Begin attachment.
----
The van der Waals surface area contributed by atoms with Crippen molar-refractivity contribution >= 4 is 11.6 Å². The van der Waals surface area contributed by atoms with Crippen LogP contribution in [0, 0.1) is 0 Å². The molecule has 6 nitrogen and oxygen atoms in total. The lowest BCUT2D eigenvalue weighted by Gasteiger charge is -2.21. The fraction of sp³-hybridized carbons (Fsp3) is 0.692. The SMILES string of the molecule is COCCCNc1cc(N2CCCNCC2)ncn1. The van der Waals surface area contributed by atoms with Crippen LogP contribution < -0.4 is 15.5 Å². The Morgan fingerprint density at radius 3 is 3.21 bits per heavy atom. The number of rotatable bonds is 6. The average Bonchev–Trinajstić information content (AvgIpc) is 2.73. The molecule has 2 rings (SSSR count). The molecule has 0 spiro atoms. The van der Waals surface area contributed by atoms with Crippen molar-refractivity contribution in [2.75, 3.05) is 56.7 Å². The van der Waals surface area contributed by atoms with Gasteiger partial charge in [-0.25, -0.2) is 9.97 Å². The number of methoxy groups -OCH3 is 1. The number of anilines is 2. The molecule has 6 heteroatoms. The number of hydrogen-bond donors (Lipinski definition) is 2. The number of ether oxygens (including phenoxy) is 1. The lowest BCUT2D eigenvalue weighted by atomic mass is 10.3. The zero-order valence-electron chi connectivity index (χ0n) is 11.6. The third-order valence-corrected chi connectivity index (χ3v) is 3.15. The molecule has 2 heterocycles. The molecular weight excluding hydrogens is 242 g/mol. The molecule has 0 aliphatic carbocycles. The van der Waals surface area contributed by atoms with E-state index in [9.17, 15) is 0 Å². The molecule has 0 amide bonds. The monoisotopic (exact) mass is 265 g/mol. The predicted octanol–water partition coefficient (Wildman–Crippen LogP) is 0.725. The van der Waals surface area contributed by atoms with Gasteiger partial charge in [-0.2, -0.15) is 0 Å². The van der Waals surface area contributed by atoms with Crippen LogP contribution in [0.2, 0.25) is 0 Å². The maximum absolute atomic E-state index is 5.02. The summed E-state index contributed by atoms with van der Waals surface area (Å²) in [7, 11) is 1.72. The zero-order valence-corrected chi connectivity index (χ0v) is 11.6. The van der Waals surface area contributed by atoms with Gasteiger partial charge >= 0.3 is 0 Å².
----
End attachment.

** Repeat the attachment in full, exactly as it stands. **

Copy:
The van der Waals surface area contributed by atoms with Crippen molar-refractivity contribution >= 4 is 11.6 Å². The van der Waals surface area contributed by atoms with Crippen LogP contribution in [0, 0.1) is 0 Å². The molecule has 6 nitrogen and oxygen atoms in total. The lowest BCUT2D eigenvalue weighted by Gasteiger charge is -2.21. The fraction of sp³-hybridized carbons (Fsp3) is 0.692. The SMILES string of the molecule is COCCCNc1cc(N2CCCNCC2)ncn1. The van der Waals surface area contributed by atoms with Crippen LogP contribution < -0.4 is 15.5 Å². The Morgan fingerprint density at radius 3 is 3.21 bits per heavy atom. The number of rotatable bonds is 6. The average Bonchev–Trinajstić information content (AvgIpc) is 2.73. The molecule has 2 rings (SSSR count). The molecule has 0 spiro atoms. The van der Waals surface area contributed by atoms with Crippen molar-refractivity contribution in [2.75, 3.05) is 56.7 Å². The van der Waals surface area contributed by atoms with Gasteiger partial charge in [-0.25, -0.2) is 9.97 Å². The number of methoxy groups -OCH3 is 1. The number of anilines is 2. The molecule has 6 heteroatoms. The number of hydrogen-bond donors (Lipinski definition) is 2. The number of ether oxygens (including phenoxy) is 1. The lowest BCUT2D eigenvalue weighted by atomic mass is 10.3. The zero-order valence-electron chi connectivity index (χ0n) is 11.6. The third-order valence-corrected chi connectivity index (χ3v) is 3.15. The molecule has 2 heterocycles. The molecular weight excluding hydrogens is 242 g/mol. The molecule has 0 aliphatic carbocycles. The van der Waals surface area contributed by atoms with E-state index in [9.17, 15) is 0 Å². The molecule has 0 amide bonds. The monoisotopic (exact) mass is 265 g/mol. The predicted octanol–water partition coefficient (Wildman–Crippen LogP) is 0.725. The van der Waals surface area contributed by atoms with Gasteiger partial charge in [-0.2, -0.15) is 0 Å². The van der Waals surface area contributed by atoms with Crippen LogP contribution in [0.2, 0.25) is 0 Å². The maximum absolute atomic E-state index is 5.02. The summed E-state index contributed by atoms with van der Waals surface area (Å²) in [7, 11) is 1.72. The zero-order valence-corrected chi connectivity index (χ0v) is 11.6. The van der Waals surface area contributed by atoms with Gasteiger partial charge >= 0.3 is 0 Å².